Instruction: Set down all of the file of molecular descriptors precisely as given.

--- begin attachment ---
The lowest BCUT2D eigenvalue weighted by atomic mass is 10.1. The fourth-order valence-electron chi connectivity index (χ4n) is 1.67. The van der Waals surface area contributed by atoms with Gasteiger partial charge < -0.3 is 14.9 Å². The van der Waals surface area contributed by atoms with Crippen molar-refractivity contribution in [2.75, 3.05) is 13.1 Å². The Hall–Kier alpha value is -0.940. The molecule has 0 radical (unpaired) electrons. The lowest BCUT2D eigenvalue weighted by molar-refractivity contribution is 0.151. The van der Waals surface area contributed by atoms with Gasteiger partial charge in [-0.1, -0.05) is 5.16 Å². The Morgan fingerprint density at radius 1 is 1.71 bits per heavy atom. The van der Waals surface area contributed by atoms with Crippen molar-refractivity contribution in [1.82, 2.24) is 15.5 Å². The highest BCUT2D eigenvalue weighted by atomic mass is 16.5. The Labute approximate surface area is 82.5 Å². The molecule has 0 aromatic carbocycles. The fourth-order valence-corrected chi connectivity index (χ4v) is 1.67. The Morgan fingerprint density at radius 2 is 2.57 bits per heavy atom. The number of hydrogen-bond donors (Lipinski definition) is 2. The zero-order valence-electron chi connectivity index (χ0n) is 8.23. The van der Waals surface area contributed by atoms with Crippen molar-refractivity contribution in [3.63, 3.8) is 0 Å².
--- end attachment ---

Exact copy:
The lowest BCUT2D eigenvalue weighted by atomic mass is 10.1. The fourth-order valence-electron chi connectivity index (χ4n) is 1.67. The van der Waals surface area contributed by atoms with Gasteiger partial charge < -0.3 is 14.9 Å². The van der Waals surface area contributed by atoms with Crippen molar-refractivity contribution in [2.75, 3.05) is 13.1 Å². The Hall–Kier alpha value is -0.940. The molecule has 0 radical (unpaired) electrons. The lowest BCUT2D eigenvalue weighted by molar-refractivity contribution is 0.151. The van der Waals surface area contributed by atoms with Gasteiger partial charge in [-0.1, -0.05) is 5.16 Å². The Morgan fingerprint density at radius 1 is 1.71 bits per heavy atom. The van der Waals surface area contributed by atoms with Crippen molar-refractivity contribution in [1.82, 2.24) is 15.5 Å². The highest BCUT2D eigenvalue weighted by atomic mass is 16.5. The Labute approximate surface area is 82.5 Å². The molecule has 0 aromatic carbocycles. The fourth-order valence-corrected chi connectivity index (χ4v) is 1.67. The Morgan fingerprint density at radius 2 is 2.57 bits per heavy atom. The number of hydrogen-bond donors (Lipinski definition) is 2. The zero-order valence-electron chi connectivity index (χ0n) is 8.23. The van der Waals surface area contributed by atoms with Crippen molar-refractivity contribution in [3.63, 3.8) is 0 Å².